MoPH to utilize saliva-based COVID-19 test for children as part of national testing program
Although Qatar has entered stage two of the final phase of its easing of COVID-19 restrictions plan today, it continues to exercise caution to limit the spread of the virus.
The country’s Ministry of Public Health (MoPH) reminds the public daily about the importance of continuing to adhere to preventive and precautionary guidelines, as the pandemic has not ended.
While the fight against COVID-19 continues, relevant authorities in the country have been working above and beyond to protect the health and wellbeing of the population.
In this light, MoPH has announced that it will utilize the new saliva-based test for COVID-19 in detecting the infection amongst children.
As part of a national testing program, the Ministry “plans to introduce saliva-based COVID-19 tests for children from Sunday, September 20.”
The program aims to “gain a better understanding of infection rates,” the Ministry said.
MoPH will work jointly with Hamad Medical Corporation and Primary Health Care Corporation to conduct the tests for all students in both government and private schools in Qatar.
However, parents will be asked for their consent before their child is tested.
Dr Mariam Abdul Malik, Managing Director of PHCC said, “We are pleased to be utilizing the saliva-based COVID-19 test for children alongside our key partners and we will be using this method throughout our four to six-week testing program.”
“The standard test used to date in Qatar has been the swab test, which requires a swab to be inserted up the individual’s nose and to the back of their throat. This is very effective but some people, especially children, can find the process uncomfortable,” the PHCC official explained.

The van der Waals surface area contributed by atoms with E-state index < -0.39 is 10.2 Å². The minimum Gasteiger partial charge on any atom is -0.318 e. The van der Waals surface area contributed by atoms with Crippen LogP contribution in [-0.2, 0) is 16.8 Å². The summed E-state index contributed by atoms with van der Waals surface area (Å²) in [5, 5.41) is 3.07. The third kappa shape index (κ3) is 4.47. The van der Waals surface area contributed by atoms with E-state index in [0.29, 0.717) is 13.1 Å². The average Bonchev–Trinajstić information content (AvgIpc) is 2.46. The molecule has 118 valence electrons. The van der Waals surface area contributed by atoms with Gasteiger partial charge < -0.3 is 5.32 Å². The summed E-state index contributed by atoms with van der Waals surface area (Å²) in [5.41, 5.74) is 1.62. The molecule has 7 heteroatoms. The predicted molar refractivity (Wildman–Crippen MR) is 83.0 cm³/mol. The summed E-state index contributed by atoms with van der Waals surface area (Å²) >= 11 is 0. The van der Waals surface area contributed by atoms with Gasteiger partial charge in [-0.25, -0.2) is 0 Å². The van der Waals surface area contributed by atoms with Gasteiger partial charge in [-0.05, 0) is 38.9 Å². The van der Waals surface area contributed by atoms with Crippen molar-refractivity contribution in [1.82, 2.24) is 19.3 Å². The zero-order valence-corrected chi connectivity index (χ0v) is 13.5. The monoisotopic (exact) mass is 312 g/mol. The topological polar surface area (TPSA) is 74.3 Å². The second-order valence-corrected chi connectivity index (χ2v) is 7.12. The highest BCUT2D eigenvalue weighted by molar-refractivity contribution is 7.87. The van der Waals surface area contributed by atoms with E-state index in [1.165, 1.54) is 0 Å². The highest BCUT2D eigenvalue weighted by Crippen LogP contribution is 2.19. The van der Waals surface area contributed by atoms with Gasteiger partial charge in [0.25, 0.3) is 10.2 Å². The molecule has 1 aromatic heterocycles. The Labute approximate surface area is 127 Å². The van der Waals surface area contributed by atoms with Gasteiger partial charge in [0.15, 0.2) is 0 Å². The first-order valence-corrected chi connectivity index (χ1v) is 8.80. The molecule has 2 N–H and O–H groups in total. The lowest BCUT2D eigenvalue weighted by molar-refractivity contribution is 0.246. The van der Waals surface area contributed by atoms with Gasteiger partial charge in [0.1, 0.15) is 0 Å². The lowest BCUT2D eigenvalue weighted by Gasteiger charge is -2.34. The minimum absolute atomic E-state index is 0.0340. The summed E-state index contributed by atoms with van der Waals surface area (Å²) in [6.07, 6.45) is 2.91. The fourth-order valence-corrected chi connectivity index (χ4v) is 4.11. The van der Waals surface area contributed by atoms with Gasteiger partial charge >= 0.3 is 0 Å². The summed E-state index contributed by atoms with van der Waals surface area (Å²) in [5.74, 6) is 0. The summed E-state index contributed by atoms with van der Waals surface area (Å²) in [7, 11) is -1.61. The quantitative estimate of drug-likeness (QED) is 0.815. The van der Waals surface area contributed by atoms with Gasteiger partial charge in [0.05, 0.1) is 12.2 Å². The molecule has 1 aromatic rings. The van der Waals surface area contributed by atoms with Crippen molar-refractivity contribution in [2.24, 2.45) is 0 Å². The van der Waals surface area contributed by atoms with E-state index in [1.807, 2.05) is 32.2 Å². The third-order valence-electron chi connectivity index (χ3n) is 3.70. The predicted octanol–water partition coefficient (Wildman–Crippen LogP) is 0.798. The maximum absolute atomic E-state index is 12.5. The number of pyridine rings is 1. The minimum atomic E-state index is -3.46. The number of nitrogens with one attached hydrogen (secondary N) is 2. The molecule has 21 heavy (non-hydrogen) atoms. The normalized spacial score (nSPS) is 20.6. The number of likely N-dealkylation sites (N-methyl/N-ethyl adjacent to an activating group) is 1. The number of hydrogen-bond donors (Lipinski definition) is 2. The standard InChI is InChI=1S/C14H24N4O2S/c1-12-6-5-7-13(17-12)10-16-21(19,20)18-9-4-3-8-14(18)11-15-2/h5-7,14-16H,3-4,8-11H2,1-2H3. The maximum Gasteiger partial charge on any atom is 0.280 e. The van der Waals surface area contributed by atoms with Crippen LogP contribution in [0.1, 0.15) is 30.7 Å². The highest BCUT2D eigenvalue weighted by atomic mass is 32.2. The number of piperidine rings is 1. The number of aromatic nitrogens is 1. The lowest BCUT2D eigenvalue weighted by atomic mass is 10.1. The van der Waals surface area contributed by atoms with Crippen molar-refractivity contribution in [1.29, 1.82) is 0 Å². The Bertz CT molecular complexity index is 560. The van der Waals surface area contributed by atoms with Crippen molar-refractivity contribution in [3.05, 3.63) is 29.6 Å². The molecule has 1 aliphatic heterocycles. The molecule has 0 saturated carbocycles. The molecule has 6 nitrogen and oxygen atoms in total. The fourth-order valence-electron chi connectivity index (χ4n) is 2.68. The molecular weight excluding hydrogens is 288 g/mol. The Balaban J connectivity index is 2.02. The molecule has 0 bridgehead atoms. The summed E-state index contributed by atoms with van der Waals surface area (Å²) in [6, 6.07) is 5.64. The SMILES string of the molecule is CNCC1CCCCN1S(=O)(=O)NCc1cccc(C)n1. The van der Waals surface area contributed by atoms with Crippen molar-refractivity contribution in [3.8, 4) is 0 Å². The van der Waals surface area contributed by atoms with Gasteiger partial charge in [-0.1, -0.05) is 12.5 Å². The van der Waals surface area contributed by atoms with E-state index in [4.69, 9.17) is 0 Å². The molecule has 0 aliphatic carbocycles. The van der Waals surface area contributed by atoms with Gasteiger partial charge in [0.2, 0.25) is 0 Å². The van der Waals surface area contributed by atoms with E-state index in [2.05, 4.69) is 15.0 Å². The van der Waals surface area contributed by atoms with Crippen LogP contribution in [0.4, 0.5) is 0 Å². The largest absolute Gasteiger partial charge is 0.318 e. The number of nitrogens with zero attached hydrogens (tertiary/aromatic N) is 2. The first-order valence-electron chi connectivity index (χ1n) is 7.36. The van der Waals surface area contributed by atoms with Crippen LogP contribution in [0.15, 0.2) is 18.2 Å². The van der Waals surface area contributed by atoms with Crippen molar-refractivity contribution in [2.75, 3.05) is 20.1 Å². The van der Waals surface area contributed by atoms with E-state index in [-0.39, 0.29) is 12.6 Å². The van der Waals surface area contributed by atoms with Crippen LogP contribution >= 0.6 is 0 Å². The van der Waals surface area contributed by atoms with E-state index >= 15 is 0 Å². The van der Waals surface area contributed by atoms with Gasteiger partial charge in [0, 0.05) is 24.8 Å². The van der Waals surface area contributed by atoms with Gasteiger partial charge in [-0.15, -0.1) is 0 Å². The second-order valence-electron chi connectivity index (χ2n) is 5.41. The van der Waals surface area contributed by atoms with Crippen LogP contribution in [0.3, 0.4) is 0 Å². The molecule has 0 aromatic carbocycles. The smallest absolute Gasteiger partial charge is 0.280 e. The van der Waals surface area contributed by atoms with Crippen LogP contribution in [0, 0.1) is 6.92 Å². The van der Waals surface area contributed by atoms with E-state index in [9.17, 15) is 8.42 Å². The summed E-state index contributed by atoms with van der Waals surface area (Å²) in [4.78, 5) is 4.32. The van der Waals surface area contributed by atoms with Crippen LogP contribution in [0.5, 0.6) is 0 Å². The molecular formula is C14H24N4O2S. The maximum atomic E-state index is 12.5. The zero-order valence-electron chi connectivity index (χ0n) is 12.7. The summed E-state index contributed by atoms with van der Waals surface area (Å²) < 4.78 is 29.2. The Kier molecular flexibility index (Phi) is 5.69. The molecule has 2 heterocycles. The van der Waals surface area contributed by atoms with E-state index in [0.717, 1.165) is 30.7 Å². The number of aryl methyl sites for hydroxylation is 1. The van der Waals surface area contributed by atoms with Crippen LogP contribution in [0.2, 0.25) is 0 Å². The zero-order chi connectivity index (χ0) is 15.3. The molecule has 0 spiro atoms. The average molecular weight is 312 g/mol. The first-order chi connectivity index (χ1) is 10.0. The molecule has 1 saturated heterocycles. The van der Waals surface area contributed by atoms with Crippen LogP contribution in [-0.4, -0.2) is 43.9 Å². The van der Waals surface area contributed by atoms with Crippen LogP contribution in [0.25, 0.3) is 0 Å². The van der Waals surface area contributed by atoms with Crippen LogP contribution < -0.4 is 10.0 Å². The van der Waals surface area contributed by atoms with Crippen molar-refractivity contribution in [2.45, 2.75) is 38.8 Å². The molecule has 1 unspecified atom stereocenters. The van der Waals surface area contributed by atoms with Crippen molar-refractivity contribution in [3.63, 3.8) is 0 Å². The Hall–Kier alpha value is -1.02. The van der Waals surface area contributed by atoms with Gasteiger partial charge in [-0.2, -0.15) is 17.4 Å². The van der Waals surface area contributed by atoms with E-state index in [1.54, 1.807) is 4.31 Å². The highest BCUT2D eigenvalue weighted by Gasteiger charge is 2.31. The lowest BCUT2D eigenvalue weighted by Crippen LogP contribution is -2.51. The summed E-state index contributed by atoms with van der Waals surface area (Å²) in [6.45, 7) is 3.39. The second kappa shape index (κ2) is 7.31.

“Studies around the world have been looking at the use of saliva only swabs and the results have confirmed their effectiveness,” she added.
Dr Hamad Al Romaihi, Manager of Health Protection and Communicable Disease Control at MoPH confirmed that since students returned to classrooms on September 1 the Ministry identified a small number of positive cases among children and teachers.
“While any new case among children is of concern, it is important that we put this into context. Out of more than 350,000 students and over 35,000 teachers in Qatar less than 0.2 percent have tested positive since schools reopened,” he noted.
“This is a very low rate of infection among this population group,” Dr Al Romaihi said.
“As with all positive cases in Qatar, our track and trace teams have worked hard to identify where these positive cases among children and teachers were transmitted and it is clear that they did not catch the virus in schools,” he underlined.
According to Dr Al Romaihi, the Ministry surveillance confirmed that the children had contracted the virus outside of school settings, “mainly at home during social gatherings.”
Yesterday, at a press conference held by MoPH, it was announced that while blended learning will continue, parents will have an option to choose between this approach or shift to online learning.
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